Church Revisits Views on Gays; Episcopalians Face Key Votes

The Washington Times (Washington, DC), June 13, 2006 | Go to article overview

Church Revisits Views on Gays; Episcopalians Face Key Votes


Byline: Julia Duin, THE WASHINGTON TIMES

Episcopal leaders face the ecclesiastical Rubicon over homosexuality at their triennial General Convention, which starts today in Columbus, Ohio.

The next 10 days will show whether the more than 200 bishops and about 850 delegates will pull back from their 2003 resolutions allowing the consecration of homosexuals as bishops and church-blessed same-sex unions, as has been demanded by the worldwide Anglican Communion.

If they agree to "repent," the fragile unity of the 70-million-member Anglican Communion - of which the Episcopal Church is one of 38 provinces - may hold. But some, including retired Archbishop of Canterbury George Carey, are pessimistic.

"It is difficult to say in what way we are now a Communion. A 'federation of churches'? Possibly. .. Bitterness, hostility, misunderstanding and strife now separate provinces from one another and divide individual provinces," Archbishop Carey said in a May 9 speech at Virginia Theological Seminary in Alexandria.

Twenty-two provinces have fully or partially severed relations with the Episcopal Church over its 2003 consecration of Canon V. Gene Robinson of New Hampshire as the world's first openly homosexual Episcopal bishop.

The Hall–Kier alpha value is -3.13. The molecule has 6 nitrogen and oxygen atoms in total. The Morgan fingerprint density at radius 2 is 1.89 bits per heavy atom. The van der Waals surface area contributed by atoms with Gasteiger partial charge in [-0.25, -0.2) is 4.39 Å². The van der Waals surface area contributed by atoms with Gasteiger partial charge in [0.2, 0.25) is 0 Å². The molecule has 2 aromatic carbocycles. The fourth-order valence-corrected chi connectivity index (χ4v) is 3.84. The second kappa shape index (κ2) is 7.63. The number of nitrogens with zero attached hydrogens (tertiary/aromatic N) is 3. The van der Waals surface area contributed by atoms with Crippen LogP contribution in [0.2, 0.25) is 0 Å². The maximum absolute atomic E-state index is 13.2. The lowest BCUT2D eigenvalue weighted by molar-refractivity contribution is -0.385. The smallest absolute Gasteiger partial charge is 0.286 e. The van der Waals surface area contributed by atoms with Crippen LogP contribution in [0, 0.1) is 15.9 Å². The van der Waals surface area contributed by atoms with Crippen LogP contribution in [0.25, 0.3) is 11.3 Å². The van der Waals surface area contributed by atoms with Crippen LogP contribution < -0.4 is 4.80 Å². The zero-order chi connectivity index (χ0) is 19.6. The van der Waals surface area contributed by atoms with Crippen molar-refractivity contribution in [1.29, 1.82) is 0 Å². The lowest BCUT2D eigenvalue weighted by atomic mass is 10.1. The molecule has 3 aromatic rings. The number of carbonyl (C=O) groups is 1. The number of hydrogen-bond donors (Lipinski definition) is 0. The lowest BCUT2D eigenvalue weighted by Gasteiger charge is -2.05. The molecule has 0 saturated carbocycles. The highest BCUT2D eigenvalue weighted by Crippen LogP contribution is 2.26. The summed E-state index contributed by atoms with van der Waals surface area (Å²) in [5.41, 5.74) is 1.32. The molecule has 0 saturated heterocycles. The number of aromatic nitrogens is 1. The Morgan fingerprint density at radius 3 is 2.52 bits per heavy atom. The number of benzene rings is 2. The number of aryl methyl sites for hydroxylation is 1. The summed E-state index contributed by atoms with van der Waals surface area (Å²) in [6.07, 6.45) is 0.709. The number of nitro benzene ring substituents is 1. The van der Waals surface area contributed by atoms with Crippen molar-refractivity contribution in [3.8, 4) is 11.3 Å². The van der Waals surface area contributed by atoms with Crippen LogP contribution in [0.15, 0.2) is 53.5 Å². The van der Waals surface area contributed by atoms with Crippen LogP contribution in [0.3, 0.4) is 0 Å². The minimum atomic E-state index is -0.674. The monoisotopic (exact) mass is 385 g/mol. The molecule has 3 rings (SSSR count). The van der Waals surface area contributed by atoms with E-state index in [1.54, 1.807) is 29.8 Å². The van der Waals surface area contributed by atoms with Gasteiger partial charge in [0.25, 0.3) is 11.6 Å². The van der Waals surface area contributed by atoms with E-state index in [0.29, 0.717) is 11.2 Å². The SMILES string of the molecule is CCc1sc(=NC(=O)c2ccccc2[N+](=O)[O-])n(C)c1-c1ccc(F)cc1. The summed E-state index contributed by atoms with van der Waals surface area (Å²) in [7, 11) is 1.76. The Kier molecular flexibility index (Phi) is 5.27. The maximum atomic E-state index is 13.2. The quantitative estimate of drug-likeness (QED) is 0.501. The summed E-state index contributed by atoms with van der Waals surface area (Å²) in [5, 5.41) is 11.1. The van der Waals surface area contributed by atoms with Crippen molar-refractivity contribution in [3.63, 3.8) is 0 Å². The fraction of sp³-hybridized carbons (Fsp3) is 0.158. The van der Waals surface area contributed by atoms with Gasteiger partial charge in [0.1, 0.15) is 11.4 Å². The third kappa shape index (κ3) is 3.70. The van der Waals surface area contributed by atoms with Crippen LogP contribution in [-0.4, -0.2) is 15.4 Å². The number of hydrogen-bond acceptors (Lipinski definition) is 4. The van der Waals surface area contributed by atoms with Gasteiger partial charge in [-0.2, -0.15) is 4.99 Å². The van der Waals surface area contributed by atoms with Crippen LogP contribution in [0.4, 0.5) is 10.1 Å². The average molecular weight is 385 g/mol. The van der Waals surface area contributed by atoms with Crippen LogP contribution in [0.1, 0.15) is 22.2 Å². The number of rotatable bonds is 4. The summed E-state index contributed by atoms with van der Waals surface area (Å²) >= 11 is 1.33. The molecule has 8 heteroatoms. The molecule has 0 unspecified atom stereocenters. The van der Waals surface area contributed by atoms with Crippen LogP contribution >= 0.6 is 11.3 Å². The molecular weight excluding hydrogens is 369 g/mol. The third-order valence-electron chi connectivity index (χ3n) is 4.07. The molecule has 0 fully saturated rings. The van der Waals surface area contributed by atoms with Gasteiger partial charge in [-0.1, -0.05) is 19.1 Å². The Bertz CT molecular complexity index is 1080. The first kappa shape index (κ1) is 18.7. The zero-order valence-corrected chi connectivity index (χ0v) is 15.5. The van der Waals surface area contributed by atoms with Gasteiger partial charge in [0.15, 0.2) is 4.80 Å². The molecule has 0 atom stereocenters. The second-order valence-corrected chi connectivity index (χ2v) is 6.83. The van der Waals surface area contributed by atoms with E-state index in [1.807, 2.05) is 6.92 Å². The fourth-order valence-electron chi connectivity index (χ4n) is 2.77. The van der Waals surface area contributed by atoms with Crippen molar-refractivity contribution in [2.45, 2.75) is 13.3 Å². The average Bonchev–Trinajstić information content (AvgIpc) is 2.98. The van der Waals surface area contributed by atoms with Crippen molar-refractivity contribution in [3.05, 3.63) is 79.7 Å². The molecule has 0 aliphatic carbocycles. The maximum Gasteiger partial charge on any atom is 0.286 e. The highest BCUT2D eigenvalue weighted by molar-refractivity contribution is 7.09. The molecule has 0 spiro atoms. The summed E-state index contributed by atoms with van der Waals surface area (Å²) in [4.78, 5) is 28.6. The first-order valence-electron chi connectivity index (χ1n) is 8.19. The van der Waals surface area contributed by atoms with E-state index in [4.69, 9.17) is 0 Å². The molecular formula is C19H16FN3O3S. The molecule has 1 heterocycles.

Episcopal leaders were warned in March by Exeter Bishop Michael Langrish that they may be disinvited from the worldwide 2008 Lambeth Conference of Anglican Bishops in Canterbury unless the General Convention shows "repentance" for its actions. Expulsion from Lambeth, the closest thing Anglicans have to a policy-making assembly, is tantamount to being expelled from the Anglican Communion.

This year's convention differs from the 2003 General Convention in Minneapolis by the number of bloggers monitoring the event.

Liberals are "sick unto death" of seeing "the mission and the ministry of the church we love .. hijacked," wrote the Rev. Susan Russell, president of the homosexual caucus Integrity, on Sunday on inchatatime.blogspot.com. She faulted "those determined to scapegoat [homosexual] vocations and relationships as expendable bargaining chips in the game of Anglican global politics."

Deputies and bishops will consider 11 resolutions based on a 2004 document known as the Windsor Report. …

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